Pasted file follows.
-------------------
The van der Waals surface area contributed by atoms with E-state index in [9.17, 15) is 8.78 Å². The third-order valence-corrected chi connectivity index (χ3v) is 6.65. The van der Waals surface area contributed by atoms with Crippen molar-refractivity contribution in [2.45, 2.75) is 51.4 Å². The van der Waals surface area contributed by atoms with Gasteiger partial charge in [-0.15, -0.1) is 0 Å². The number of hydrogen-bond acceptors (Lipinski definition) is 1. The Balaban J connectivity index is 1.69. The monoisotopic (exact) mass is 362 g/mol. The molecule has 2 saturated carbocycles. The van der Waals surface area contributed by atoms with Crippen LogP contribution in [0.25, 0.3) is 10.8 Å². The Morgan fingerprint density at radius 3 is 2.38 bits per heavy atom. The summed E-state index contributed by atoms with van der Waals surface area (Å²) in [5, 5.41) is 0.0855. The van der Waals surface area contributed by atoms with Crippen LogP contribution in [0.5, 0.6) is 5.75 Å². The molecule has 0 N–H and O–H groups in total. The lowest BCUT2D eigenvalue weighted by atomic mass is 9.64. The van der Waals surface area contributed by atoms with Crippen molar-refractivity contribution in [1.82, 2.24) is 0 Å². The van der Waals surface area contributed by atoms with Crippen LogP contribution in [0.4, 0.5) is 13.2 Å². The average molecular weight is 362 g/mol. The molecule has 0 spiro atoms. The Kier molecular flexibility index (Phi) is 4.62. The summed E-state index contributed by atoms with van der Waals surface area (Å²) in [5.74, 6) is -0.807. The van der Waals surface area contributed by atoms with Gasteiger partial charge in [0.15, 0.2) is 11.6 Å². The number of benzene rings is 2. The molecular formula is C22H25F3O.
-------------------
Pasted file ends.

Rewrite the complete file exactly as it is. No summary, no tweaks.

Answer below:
The van der Waals surface area contributed by atoms with E-state index in [9.17, 15) is 8.78 Å². The third-order valence-corrected chi connectivity index (χ3v) is 6.65. The van der Waals surface area contributed by atoms with Crippen molar-refractivity contribution in [2.45, 2.75) is 51.4 Å². The van der Waals surface area contributed by atoms with Gasteiger partial charge in [-0.15, -0.1) is 0 Å². The number of hydrogen-bond acceptors (Lipinski definition) is 1. The Balaban J connectivity index is 1.69. The monoisotopic (exact) mass is 362 g/mol. The molecule has 2 saturated carbocycles. The van der Waals surface area contributed by atoms with Crippen LogP contribution in [0.25, 0.3) is 10.8 Å². The Morgan fingerprint density at radius 3 is 2.38 bits per heavy atom. The summed E-state index contributed by atoms with van der Waals surface area (Å²) in [5, 5.41) is 0.0855. The van der Waals surface area contributed by atoms with Crippen LogP contribution in [0.5, 0.6) is 5.75 Å². The molecule has 0 N–H and O–H groups in total. The lowest BCUT2D eigenvalue weighted by atomic mass is 9.64. The van der Waals surface area contributed by atoms with Crippen molar-refractivity contribution in [1.82, 2.24) is 0 Å². The van der Waals surface area contributed by atoms with Crippen LogP contribution in [0.4, 0.5) is 13.2 Å². The average molecular weight is 362 g/mol. The molecule has 0 spiro atoms. The Kier molecular flexibility index (Phi) is 4.62. The summed E-state index contributed by atoms with van der Waals surface area (Å²) in [5.74, 6) is -0.807. The van der Waals surface area contributed by atoms with Gasteiger partial charge in [0.15, 0.2) is 11.6 Å². The number of benzene rings is 2. The molecular formula is C22H25F3O.